"S" or not :)

trackittrackit Member Posts: 224
So... i will be sitting for 298 on tuesday. Im a little intimidated by the "case study" question format as i havent done it before, but i hope i will be fine. If i indeed pass it, then that concludes my MCSE and im allready thinking what should i do next. I wonder about that extra "S" for my MCSE if you know what i mean. I chose 299 as elective so i only need to pass 1 more exam to get that security specialization.

So my question is this, should i go for security specialization? or should i go straight to upgrading MCSE to MCITP? how much if any, will this "S" make my MCSE more valuable? have you seen job requirements specifically mentioning MCSE:S?

I think that i will still decide to go for that S though, so that raises another question, which exam is more sensible, ISA server or security+ (or is there more options?).

Comments

  • HeroPsychoHeroPsycho Inactive Imported Users Posts: 1,940
    Honestly, Security+ would do you more good. I have both Security and Messaging, and I don't ever remember anyone saying they were impressed by that.
    Good luck to all!
  • trackittrackit Member Posts: 224
    maybe i misunderstood you, but i get contradicting statements from your post... you say that security+ will do me more good and at the same time you say that people arent impressed by specializations for MCSE. If i wount go for security specialization for MCSE then there is not much point in passing security+ either, or is there? (security+ counts as elective for MCSE:S, thats why i concidered it).

    Anyway, i see from your sig that you have passed ISA 2006, was this material very ISA specific, or will i learn something valuable form studiing for ISA 2006 even if im not gonna build ISA based firewalls or proxys?
  • SlowhandSlowhand MCSE: Cloud Platform and Infrastructure, MCSA: Windows Server 2003/2012/2016, CCNA Routing & Switchi Bay Area, CaliforniaMod Posts: 5,161 Mod
    What HeroPsycho means is that the Security+ stand-alone certification has more recognition and is more highly regarded than the MCSE: Security specialization. 99% of employers will generally want to see MCSE on you resume, they don't care and/or don't understand what the Security or Messaging specialties are. Keep in mind, as a "plain" MCSE, it's assumed that you know not only Windows Server 2003, but also Exchange 2003/2007. That's why so many people go for the messaging exams as well, because they need the information for their own sake. The same is true for the security tests, most people do them so that they'll understand the material because they're expected to know security, not necessarily because the security specialty is more prestigious. . . outside our little IT-geek circle, that is. icon_lol.gif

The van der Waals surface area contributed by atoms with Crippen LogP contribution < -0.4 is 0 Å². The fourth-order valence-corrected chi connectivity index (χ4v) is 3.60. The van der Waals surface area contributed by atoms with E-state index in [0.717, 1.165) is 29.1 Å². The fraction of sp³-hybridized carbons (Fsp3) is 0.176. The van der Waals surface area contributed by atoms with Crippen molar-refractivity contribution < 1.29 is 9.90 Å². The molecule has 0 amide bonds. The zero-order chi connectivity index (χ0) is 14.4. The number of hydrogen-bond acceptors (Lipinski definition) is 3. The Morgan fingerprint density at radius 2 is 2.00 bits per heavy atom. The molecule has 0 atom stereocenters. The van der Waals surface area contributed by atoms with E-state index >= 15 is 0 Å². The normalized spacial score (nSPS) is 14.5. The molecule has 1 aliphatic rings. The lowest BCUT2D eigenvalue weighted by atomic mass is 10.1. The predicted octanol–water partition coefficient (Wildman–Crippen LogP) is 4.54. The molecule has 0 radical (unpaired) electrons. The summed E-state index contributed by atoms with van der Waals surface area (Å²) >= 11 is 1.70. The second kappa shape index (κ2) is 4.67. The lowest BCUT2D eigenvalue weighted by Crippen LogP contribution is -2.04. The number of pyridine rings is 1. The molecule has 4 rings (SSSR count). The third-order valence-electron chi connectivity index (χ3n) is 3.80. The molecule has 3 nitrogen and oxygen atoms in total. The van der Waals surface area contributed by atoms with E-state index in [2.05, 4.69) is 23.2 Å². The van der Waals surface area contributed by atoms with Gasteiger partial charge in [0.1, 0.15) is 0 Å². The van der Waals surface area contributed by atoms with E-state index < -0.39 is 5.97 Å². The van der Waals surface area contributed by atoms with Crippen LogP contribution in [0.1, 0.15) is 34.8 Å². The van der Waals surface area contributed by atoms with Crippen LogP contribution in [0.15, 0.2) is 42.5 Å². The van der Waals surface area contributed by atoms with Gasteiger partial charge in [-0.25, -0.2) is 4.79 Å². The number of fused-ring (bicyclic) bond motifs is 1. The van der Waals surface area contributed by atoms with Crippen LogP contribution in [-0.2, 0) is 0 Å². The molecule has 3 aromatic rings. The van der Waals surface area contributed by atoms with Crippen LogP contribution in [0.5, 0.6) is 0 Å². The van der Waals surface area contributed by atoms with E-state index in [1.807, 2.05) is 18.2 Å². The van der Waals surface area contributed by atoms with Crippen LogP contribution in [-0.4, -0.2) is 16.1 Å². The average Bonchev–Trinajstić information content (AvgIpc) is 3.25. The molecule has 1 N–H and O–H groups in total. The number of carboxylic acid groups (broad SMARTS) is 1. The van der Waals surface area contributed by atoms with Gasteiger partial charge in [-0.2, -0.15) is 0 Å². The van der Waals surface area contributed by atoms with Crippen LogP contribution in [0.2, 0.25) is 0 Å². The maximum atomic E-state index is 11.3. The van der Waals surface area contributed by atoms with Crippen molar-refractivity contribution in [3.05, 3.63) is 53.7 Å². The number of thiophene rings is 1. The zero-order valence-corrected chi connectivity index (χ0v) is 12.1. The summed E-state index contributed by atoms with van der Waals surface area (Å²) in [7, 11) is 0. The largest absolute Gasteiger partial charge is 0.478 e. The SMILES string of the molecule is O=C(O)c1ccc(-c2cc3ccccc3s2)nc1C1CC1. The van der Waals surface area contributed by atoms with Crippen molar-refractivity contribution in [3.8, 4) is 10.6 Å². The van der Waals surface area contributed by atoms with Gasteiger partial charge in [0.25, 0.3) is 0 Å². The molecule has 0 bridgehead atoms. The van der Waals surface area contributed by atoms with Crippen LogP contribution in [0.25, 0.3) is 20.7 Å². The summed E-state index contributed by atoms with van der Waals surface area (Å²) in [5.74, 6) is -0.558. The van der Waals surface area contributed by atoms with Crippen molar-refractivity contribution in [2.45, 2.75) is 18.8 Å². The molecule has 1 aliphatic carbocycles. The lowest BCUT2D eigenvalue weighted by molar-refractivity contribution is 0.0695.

My advice, go for the Security+. You'll have the additional cert, you'll have the added bonus of MCSE: Security as a little bit of a boost, then go and upgrade to MCITP: Enterprise Administrator. The extra time studying for Security+ is worth it for the stand-alone cert.

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  • trackittrackit Member Posts: 224
    ok, thanks for your input.. i guess i will look into security+ more closely then.
  • HeroPsychoHeroPsycho Inactive Imported Users Posts: 1,940
    trackit wrote: »
    Anyway, i see from your sig that you have passed ISA 2006, was this material very ISA specific, or will i learn something valuable form studiing for ISA 2006 even if im not gonna build ISA based firewalls or proxys?

    I've taken both ISA 2004 and 2006 exams.

    The exam is of course ISA specific, but some concepts do translate to other firewalls and proxies, such as WPAD autoproxy configuration, how web caching works, opening ports, etc. However, it's important to note that ISA's interface and how you go about things is very different from other devices such as a PIX, ASA, Sonicwall, etc. (virtually no command line mechanisms in ISA 2006 for configuring it, for example)

    Use the Tom Shinder ISA 2006 book for preparing. One of the best product specific tech books I've ever read in it's ability to clearly explain the concepts of the product and it's thoroughness. Supplement the book with Microsoft's guide that's freely downloadable for how to migrate from 2004 to 2006.

    http://www.amazon.com/Shinders-Server-2006-Migration-Guide/dp/1597491993/ref=pd_bbs_sr_2?ie=UTF8&s=books&qid=1236973718&sr=8-2

    Ignore the title being a "Migration Guide". This is the same book as he had for 2004, but updated to cover the new stuff in 2006.

    If you do choose to get MCSE: Security, I would highly recommend making ISA 2006 one of your electives, because a certification in an enterprise class firewall such as ISA is helpful for your career, plus you gain an MCTS certification.
    Good luck to all!
  • trackittrackit Member Posts: 224
    thanks for the info!

    since you have done both ISA 2004 and ISA 2006 exams, can you tell how big is the difference between the two? I know ISA 2006 is notorious for not having too much material for exam preparation... so can one use some ISA 2004 material aswell (like some cbt-s or something) or this is not a good idea.